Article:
Teens’ Brain Growth and Behavior Linked

 Some Teens Emotions are Developing Faster Than the Parts of Their Brains that Manage Those Emotions.

  • A recent study of 137 teens in Australia, studied the brain structure of teens who often fight with their parents, and teens who are laid back. The study placed the teens and their parents in  20 minute problem-solving interactions. These PSI’s were based on a list of 44 topics which teens and adults often disagree on, such as “teens talking back to an adult,”  or “adolescent lying.” Each teen was recorded discussing these contentious issues with a parent, and researchers found that the parts of the brain that focus on emotional responses were developing slower in the teens who did not fight with their parents, and those same parts of the brain were developing at a more rapid rate in the teens who seemed aggressive towards their parents. Increased duration of aggressive behaviors was also associated with a larger amygdale chemical volume. (Increased amygdala activity has previously been reported in aggressive adults.) Differences were also noted in male and female brain development, where females were often less aggressive than males.  Lead researcher Nicholas Allen of the University of Melbourne said that the teen’s  “emotions are developing much faster than are the parts of the brain that help them to manage those emotions.” [1]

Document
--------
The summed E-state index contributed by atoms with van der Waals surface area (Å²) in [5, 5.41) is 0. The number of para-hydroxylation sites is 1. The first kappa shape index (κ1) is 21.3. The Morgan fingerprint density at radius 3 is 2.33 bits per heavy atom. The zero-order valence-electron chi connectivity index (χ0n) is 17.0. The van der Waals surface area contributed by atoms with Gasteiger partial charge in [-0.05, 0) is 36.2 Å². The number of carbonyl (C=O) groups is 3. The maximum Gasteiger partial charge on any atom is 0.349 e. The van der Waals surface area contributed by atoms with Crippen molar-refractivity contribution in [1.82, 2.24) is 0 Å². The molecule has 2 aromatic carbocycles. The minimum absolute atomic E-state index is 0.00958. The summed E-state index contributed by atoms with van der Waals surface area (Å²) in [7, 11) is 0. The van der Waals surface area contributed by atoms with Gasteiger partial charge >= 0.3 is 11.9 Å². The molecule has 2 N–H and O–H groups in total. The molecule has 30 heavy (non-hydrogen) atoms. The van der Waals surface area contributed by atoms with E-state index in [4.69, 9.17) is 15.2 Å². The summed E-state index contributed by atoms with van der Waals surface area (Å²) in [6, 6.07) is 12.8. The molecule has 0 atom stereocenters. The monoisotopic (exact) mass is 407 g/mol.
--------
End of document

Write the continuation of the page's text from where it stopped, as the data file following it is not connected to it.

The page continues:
[1] Prefrontal and amygdala volumes are related to adolescents’ affective behaviors during parent-adolescent interactions, PNAS vol. 105 no. 9 March 4, 2008; pp. 3652-3657

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